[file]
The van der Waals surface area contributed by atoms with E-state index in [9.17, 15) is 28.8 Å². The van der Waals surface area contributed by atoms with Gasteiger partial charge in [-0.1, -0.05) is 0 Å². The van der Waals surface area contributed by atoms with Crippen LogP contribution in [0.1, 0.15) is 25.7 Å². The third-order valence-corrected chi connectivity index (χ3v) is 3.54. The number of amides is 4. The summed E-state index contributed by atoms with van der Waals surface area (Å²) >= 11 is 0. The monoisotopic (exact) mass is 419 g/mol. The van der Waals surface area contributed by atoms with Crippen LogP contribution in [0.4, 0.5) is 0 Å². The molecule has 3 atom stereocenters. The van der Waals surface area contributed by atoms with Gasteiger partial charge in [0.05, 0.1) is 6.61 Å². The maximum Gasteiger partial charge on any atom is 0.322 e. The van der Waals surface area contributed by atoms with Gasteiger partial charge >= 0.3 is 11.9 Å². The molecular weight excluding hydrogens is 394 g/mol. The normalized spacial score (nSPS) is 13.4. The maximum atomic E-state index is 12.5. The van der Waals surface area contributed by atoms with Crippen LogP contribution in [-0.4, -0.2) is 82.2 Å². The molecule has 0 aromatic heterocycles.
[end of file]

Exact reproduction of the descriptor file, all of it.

The van der Waals surface area contributed by atoms with E-state index in [9.17, 15) is 28.8 Å². The van der Waals surface area contributed by atoms with Gasteiger partial charge in [-0.1, -0.05) is 0 Å². The van der Waals surface area contributed by atoms with Crippen LogP contribution in [0.1, 0.15) is 25.7 Å². The third-order valence-corrected chi connectivity index (χ3v) is 3.54. The number of amides is 4. The summed E-state index contributed by atoms with van der Waals surface area (Å²) >= 11 is 0. The monoisotopic (exact) mass is 419 g/mol. The van der Waals surface area contributed by atoms with Crippen LogP contribution in [0.4, 0.5) is 0 Å². The molecule has 3 atom stereocenters. The van der Waals surface area contributed by atoms with Gasteiger partial charge in [0.05, 0.1) is 6.61 Å². The maximum Gasteiger partial charge on any atom is 0.322 e. The van der Waals surface area contributed by atoms with Gasteiger partial charge >= 0.3 is 11.9 Å². The molecular weight excluding hydrogens is 394 g/mol. The normalized spacial score (nSPS) is 13.4. The maximum atomic E-state index is 12.5. The van der Waals surface area contributed by atoms with Crippen LogP contribution in [-0.4, -0.2) is 82.2 Å². The molecule has 0 aromatic heterocycles.